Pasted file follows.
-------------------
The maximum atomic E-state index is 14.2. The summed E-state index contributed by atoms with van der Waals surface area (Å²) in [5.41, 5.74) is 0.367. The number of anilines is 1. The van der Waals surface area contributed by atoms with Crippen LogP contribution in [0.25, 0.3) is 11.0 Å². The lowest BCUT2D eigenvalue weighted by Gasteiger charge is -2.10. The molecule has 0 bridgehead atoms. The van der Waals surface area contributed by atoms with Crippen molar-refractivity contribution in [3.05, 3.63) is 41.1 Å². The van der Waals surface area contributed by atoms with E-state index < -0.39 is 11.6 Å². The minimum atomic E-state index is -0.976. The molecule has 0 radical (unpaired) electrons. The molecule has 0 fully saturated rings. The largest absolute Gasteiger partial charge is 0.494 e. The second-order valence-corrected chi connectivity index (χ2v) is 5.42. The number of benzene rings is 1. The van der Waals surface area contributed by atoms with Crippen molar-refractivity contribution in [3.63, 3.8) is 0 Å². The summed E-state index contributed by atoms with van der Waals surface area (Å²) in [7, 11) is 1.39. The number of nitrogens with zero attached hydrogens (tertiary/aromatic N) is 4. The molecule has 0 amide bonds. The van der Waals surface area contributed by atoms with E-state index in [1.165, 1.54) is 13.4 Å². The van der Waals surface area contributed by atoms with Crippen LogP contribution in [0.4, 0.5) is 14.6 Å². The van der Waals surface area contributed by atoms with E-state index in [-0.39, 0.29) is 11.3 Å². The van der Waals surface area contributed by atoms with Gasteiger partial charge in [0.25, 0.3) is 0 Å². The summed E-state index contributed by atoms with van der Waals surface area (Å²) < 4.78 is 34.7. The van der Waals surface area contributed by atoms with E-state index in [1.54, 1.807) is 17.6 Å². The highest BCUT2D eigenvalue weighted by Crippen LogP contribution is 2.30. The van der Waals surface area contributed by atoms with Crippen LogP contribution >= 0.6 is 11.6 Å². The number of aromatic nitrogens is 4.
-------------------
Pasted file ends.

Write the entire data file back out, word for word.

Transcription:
The maximum atomic E-state index is 14.2. The summed E-state index contributed by atoms with van der Waals surface area (Å²) in [5.41, 5.74) is 0.367. The number of anilines is 1. The van der Waals surface area contributed by atoms with Crippen LogP contribution in [0.25, 0.3) is 11.0 Å². The lowest BCUT2D eigenvalue weighted by Gasteiger charge is -2.10. The molecule has 0 bridgehead atoms. The van der Waals surface area contributed by atoms with Crippen molar-refractivity contribution in [3.05, 3.63) is 41.1 Å². The van der Waals surface area contributed by atoms with E-state index < -0.39 is 11.6 Å². The minimum atomic E-state index is -0.976. The molecule has 0 radical (unpaired) electrons. The molecule has 0 fully saturated rings. The largest absolute Gasteiger partial charge is 0.494 e. The second-order valence-corrected chi connectivity index (χ2v) is 5.42. The number of benzene rings is 1. The van der Waals surface area contributed by atoms with Crippen molar-refractivity contribution in [3.63, 3.8) is 0 Å². The summed E-state index contributed by atoms with van der Waals surface area (Å²) in [7, 11) is 1.39. The number of nitrogens with zero attached hydrogens (tertiary/aromatic N) is 4. The molecule has 0 amide bonds. The van der Waals surface area contributed by atoms with E-state index in [1.165, 1.54) is 13.4 Å². The van der Waals surface area contributed by atoms with Crippen LogP contribution in [0.4, 0.5) is 14.6 Å². The van der Waals surface area contributed by atoms with E-state index in [-0.39, 0.29) is 11.3 Å². The van der Waals surface area contributed by atoms with Gasteiger partial charge in [0.25, 0.3) is 0 Å². The summed E-state index contributed by atoms with van der Waals surface area (Å²) < 4.78 is 34.7. The van der Waals surface area contributed by atoms with E-state index in [1.54, 1.807) is 17.6 Å². The highest BCUT2D eigenvalue weighted by Crippen LogP contribution is 2.30. The van der Waals surface area contributed by atoms with Crippen LogP contribution >= 0.6 is 11.6 Å². The number of aromatic nitrogens is 4.